The Hirst Fix is In!
Senate Bill 6091 was signed by Gov. Inslee on Friday, January 19, 2018. It attempts to cure some of the issues related to landowners in Washington State not being able to procure building permits.
As we posted last year (see https://macomberlaw.com/2017/05/18/bought-can-build/), the Washington State Supreme Court’s Hirst Decision mandated that cities and counties were responsible from determining whether water was “legally available” before issuing a building permit. In turn, cities and counties mandated owners who wanted to develop their land to hire professionals such as engineers and surveyors to analyze the “legal availability” of water on the land — before that local entity could issue a building permit.
Senate Bill 6091 is a partial fix, but it likely means that in most rural areas and owner will have to drill a well first and show it is productive before a building permit can be issued.
Washington is divided into Water Resource Inventory Areas (WRIA), and many of the new requirements in SB 6091 depend on which WRIA one’s land is located. See https://fortress.wa.gov/dfw/score/score/maps/map_wria.jsp.
A key provision of the Hirst Fix is in section 101 of SB 6091:
“(1)(a) Each applicant for a building permit of a building necessitating potable water shall provide evidence of an adequate water supply for the intended use of the building. Evidence may be in the form of a water right permit from the department of ecology, a letter from an approved water purveyor stating the ability to provide water, or another form sufficient to verify the existence of an adequate water supply. An application for a water right shall not be sufficient proof of an adequate water supply.”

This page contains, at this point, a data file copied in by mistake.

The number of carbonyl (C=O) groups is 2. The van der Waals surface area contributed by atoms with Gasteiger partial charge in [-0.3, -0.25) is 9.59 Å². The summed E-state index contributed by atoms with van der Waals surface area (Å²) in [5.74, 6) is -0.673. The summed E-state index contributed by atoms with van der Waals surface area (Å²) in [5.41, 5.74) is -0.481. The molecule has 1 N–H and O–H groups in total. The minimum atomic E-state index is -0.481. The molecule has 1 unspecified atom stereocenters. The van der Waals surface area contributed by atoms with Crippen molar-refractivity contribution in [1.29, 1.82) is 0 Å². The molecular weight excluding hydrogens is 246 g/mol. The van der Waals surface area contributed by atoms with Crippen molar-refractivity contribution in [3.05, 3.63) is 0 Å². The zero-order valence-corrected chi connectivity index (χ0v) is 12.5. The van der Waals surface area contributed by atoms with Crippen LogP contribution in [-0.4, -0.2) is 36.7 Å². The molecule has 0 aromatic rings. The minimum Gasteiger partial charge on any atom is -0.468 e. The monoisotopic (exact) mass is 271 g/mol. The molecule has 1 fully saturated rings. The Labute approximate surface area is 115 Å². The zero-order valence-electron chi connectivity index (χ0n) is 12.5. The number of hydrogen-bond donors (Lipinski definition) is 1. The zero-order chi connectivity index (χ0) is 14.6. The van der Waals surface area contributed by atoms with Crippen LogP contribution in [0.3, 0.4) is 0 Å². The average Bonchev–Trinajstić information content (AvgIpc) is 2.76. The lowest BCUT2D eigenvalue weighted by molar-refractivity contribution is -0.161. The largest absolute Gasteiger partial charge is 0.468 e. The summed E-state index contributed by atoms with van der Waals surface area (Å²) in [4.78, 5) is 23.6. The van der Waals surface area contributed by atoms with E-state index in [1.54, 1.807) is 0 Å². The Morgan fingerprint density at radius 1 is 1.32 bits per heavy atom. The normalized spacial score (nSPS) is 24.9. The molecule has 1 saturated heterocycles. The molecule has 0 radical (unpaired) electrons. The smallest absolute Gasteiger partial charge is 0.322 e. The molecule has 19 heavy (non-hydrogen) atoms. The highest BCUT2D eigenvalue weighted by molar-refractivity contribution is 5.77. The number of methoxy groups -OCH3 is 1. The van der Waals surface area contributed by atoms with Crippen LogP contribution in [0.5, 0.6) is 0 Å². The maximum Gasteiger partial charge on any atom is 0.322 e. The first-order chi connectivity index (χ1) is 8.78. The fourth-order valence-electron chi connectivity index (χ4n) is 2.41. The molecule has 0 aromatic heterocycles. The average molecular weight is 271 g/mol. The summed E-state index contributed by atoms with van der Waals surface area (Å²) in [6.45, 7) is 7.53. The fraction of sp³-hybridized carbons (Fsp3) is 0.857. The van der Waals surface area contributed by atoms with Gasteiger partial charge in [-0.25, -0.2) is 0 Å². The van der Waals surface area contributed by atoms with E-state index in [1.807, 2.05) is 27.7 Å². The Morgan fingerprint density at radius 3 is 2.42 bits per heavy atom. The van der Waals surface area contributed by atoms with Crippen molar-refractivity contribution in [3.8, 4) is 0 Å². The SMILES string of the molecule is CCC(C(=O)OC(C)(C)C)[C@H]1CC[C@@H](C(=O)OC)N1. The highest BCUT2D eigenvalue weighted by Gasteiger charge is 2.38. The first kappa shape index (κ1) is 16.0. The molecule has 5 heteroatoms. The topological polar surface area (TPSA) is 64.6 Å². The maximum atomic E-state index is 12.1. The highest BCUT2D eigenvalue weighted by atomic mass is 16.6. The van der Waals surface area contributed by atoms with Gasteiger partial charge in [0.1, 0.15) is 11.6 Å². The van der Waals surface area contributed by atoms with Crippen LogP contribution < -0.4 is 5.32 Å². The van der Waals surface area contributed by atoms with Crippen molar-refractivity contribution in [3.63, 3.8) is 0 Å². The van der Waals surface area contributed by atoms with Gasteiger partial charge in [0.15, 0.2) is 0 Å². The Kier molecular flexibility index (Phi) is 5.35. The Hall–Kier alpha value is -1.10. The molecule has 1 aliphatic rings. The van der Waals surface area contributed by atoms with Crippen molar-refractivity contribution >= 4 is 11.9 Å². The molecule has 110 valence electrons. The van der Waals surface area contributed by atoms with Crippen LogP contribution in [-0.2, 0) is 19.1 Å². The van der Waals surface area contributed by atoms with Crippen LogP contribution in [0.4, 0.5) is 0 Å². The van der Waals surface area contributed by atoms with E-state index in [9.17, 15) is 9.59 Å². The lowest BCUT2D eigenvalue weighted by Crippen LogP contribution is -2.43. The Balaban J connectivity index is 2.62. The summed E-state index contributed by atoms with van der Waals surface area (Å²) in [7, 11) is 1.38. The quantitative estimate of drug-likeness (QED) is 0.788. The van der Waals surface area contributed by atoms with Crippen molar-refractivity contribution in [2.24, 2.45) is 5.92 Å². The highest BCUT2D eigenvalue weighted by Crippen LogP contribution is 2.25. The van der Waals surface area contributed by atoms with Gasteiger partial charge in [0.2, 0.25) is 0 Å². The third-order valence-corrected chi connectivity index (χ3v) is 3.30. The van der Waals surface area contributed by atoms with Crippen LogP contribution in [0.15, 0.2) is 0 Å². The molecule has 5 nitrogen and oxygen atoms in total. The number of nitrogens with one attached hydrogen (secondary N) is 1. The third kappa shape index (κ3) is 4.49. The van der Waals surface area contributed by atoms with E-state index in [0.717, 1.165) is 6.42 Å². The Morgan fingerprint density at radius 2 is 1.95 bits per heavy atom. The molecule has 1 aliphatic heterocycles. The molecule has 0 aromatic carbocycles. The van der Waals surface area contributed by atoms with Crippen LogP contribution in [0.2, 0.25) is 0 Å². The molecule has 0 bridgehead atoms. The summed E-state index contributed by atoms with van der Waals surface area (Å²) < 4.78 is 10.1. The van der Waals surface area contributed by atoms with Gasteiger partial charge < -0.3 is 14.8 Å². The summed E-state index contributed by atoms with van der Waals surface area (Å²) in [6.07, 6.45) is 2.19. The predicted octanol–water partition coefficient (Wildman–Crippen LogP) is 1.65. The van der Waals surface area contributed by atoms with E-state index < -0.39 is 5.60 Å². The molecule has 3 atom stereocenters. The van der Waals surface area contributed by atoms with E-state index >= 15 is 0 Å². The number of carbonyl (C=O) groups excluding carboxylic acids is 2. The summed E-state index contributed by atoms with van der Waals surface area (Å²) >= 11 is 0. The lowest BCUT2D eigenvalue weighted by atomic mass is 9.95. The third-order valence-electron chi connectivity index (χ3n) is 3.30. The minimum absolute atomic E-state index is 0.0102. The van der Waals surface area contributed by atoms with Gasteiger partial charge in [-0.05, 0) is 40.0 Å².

Unfortunately, unless you can hook up to existing water purveyor and get a letter, you may have to drill a well to see if you can get water, even though a water right permit from the Department of Ecology may not be required for beneficial uses not exceeding 5000 gallons per day. RCW 90.44.050.
Luckily, RCW 90.44.050 remains the law, subject to certain reporting requirements: “[n]o withdrawal of public groundwaters of the state shall be begun, nor shall any well or other works for such withdrawal be constructed, unless an application to appropriate such waters has been made to the department and a permit has been granted by it as herein provided: EXCEPT, HOWEVER, That any withdrawal of public groundwaters for stock-watering purposes, or for the watering of a lawn or of a noncommercial garden not exceeding one-half acre in area, or for single or group domestic uses in an amount not exceeding five thousand gallons a day, . . . is and shall be exempt from the provisions of this section, but, to the extent that it is regularly used beneficially, shall be entitled to a right equal to that established by a permit issued under the provisions of this chapter . . ..” See
Therefore, the 5000 gallon water rule still applies. To get a building permit now, landowners in Washington need to provide evidence of an adequate water supply for the intended use of the building.
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